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Nordic Economic Policy Review

Economics of Education

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The Nordic Economic Policy Review is published by the Nordic Council of Ministers and addresses policy issues in a way that is useful for in-formed non-specialists as well as for professional economists. All articles are commissioned from leading professional economists and are subject to peer review prior to publication. The review appears twice a year. The journal is distributed free of charge to the members of the Nordic economic associations. The easiest way to subscribe to the NEPR is therefore to become a member of one of these associations, i.e.: Denmark: Nationaløkonomisk Forening Finland: Taloustieteellinen Yhdistys Norway: Samfunnsøkonomene Sweden: Nationalekonomiska Föreningen. For institutional subscriptions, please contact [email protected] Content: Economics of education: Policies and effects - Anders Björklund and Peter Fredriksson Long-term effects of early childhood care and education - Christopher Ruhm and Jane Waldfogel Comment by Tarjei Havnes Recruiting, retaining, and creating quality teachers - C. Kirabo Jackson Comment by Torberg Falch On the margin of success? Effects of expanding higher education for marginal students - Björn Öckert Comment by Torbjørn Hægeland Gender differences in education - Tuomas Pekkarinen Comment by Anna Sjögren Educating children of immigrants: Closing the gap in Norwegian schools - Bernt Bratsberg, Oddbjørn Raaum and Knut Røed Comment by Lena Nekby The effects of education on health and mortality - Bhashkar Mazumder Comment by Kjell G. Salvanes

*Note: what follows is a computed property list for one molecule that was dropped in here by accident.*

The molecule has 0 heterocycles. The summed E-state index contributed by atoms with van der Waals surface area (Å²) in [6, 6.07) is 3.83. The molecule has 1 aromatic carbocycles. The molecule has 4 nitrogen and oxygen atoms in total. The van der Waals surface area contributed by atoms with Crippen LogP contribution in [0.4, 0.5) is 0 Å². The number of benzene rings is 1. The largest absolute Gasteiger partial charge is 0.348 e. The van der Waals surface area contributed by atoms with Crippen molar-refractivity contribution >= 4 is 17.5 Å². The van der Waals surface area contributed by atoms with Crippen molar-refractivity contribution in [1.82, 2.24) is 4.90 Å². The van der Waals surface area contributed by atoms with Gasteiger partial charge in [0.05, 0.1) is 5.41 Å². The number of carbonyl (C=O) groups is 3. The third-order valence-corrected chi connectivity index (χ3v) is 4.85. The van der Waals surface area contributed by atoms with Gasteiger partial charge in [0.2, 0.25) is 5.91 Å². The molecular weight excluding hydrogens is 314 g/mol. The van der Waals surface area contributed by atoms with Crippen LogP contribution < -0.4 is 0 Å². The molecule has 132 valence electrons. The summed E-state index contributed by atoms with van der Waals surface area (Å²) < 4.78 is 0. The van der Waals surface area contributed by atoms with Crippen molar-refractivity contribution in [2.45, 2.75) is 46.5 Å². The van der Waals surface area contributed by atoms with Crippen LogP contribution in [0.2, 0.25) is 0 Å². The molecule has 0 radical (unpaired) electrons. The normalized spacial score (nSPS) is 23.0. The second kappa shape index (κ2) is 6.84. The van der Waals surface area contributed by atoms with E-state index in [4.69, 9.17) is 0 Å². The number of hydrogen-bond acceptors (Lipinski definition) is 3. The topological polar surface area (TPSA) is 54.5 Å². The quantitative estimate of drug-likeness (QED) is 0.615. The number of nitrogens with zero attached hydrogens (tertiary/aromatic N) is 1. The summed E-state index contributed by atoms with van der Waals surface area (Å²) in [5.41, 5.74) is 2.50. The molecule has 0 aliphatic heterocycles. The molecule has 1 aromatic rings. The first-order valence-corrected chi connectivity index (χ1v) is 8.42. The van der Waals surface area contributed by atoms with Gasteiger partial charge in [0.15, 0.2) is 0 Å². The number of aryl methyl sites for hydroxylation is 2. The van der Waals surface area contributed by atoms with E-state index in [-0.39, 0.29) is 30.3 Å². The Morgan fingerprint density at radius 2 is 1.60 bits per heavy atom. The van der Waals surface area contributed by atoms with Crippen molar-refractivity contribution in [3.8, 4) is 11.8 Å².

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On the margin of success? Effects of expanding higher education for marginal students

This paper reviews the empirical evidence on the effects of marginal changes in (i) college tuition/grants, (ii) college proximity and (iii) admission standards, respectively, on college enrollment, graduation and labor market performance. It also provides evidence on the marginal return to potential policy changes in Sweden. The review shows that reducing college costs as well as expanding college regionally may have sizable effects on college attendance. The empirical results for Sweden suggest that students from weaker backgrounds – and those with the richest parents – have a higher return to college. It also shows that those who go to college due to college proximity may have relatively high returns. Further, the return to college is highest among top students, why attracting them to college may be worthwhile.

English

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